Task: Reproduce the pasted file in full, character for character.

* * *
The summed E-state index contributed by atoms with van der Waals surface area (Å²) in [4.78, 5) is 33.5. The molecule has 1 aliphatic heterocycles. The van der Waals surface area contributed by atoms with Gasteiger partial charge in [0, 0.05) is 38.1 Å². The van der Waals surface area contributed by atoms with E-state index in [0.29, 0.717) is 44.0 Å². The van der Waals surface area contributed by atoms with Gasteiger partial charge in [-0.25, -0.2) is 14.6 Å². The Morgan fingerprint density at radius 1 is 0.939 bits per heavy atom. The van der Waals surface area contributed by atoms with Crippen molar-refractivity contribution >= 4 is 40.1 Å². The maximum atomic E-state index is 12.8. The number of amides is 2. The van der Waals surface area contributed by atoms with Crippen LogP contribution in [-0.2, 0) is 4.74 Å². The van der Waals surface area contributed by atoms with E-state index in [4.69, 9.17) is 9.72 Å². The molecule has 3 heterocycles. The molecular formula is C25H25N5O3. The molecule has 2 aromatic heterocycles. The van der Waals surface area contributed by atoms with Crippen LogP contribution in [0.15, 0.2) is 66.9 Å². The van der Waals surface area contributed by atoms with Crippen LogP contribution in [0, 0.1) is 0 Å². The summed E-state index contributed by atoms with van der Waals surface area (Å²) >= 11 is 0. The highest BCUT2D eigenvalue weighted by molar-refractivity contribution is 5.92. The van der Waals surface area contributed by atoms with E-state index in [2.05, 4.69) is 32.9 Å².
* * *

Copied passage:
The summed E-state index contributed by atoms with van der Waals surface area (Å²) in [4.78, 5) is 33.5. The molecule has 1 aliphatic heterocycles. The van der Waals surface area contributed by atoms with Gasteiger partial charge in [0, 0.05) is 38.1 Å². The van der Waals surface area contributed by atoms with E-state index in [0.29, 0.717) is 44.0 Å². The van der Waals surface area contributed by atoms with Gasteiger partial charge in [-0.25, -0.2) is 14.6 Å². The Morgan fingerprint density at radius 1 is 0.939 bits per heavy atom. The van der Waals surface area contributed by atoms with Crippen molar-refractivity contribution >= 4 is 40.1 Å². The maximum atomic E-state index is 12.8. The number of amides is 2. The van der Waals surface area contributed by atoms with Crippen LogP contribution in [-0.2, 0) is 4.74 Å². The van der Waals surface area contributed by atoms with E-state index in [4.69, 9.17) is 9.72 Å². The molecule has 3 heterocycles. The molecular formula is C25H25N5O3. The molecule has 2 aromatic heterocycles. The van der Waals surface area contributed by atoms with Crippen LogP contribution in [0.15, 0.2) is 66.9 Å². The van der Waals surface area contributed by atoms with Crippen LogP contribution in [0, 0.1) is 0 Å². The summed E-state index contributed by atoms with van der Waals surface area (Å²) >= 11 is 0. The highest BCUT2D eigenvalue weighted by molar-refractivity contribution is 5.92. The van der Waals surface area contributed by atoms with E-state index in [2.05, 4.69) is 32.9 Å².